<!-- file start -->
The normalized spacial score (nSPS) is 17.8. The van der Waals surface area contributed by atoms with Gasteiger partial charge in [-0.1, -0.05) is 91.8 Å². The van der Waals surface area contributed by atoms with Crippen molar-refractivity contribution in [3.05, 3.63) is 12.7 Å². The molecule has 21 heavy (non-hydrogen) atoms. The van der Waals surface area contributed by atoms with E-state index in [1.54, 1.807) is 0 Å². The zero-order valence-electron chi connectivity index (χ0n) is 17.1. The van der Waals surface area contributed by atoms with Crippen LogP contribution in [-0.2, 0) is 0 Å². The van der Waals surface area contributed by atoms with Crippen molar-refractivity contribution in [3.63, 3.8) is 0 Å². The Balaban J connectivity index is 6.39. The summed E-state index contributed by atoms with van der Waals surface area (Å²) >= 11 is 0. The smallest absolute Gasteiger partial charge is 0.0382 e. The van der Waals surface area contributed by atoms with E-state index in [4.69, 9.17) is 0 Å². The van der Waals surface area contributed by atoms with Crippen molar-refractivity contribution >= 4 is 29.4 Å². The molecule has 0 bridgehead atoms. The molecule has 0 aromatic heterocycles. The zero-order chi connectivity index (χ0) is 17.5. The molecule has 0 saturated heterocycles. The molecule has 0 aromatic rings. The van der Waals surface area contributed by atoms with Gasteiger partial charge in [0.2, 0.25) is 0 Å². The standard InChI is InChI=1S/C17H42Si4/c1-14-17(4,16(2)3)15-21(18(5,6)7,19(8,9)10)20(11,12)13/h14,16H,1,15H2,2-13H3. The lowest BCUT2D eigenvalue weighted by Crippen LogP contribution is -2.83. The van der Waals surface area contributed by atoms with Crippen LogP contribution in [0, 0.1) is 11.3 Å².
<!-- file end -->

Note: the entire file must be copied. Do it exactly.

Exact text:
The normalized spacial score (nSPS) is 17.8. The van der Waals surface area contributed by atoms with Gasteiger partial charge in [-0.1, -0.05) is 91.8 Å². The van der Waals surface area contributed by atoms with Crippen molar-refractivity contribution in [3.05, 3.63) is 12.7 Å². The molecule has 21 heavy (non-hydrogen) atoms. The van der Waals surface area contributed by atoms with E-state index in [1.54, 1.807) is 0 Å². The zero-order valence-electron chi connectivity index (χ0n) is 17.1. The van der Waals surface area contributed by atoms with Crippen LogP contribution in [-0.2, 0) is 0 Å². The van der Waals surface area contributed by atoms with Crippen molar-refractivity contribution in [3.63, 3.8) is 0 Å². The Balaban J connectivity index is 6.39. The summed E-state index contributed by atoms with van der Waals surface area (Å²) >= 11 is 0. The smallest absolute Gasteiger partial charge is 0.0382 e. The van der Waals surface area contributed by atoms with E-state index in [4.69, 9.17) is 0 Å². The van der Waals surface area contributed by atoms with Crippen molar-refractivity contribution >= 4 is 29.4 Å². The molecule has 0 bridgehead atoms. The molecule has 0 aromatic heterocycles. The zero-order chi connectivity index (χ0) is 17.5. The molecule has 0 saturated heterocycles. The molecule has 0 aromatic rings. The van der Waals surface area contributed by atoms with Gasteiger partial charge in [0.2, 0.25) is 0 Å². The standard InChI is InChI=1S/C17H42Si4/c1-14-17(4,16(2)3)15-21(18(5,6)7,19(8,9)10)20(11,12)13/h14,16H,1,15H2,2-13H3. The lowest BCUT2D eigenvalue weighted by Crippen LogP contribution is -2.83. The van der Waals surface area contributed by atoms with Crippen LogP contribution in [0, 0.1) is 11.3 Å².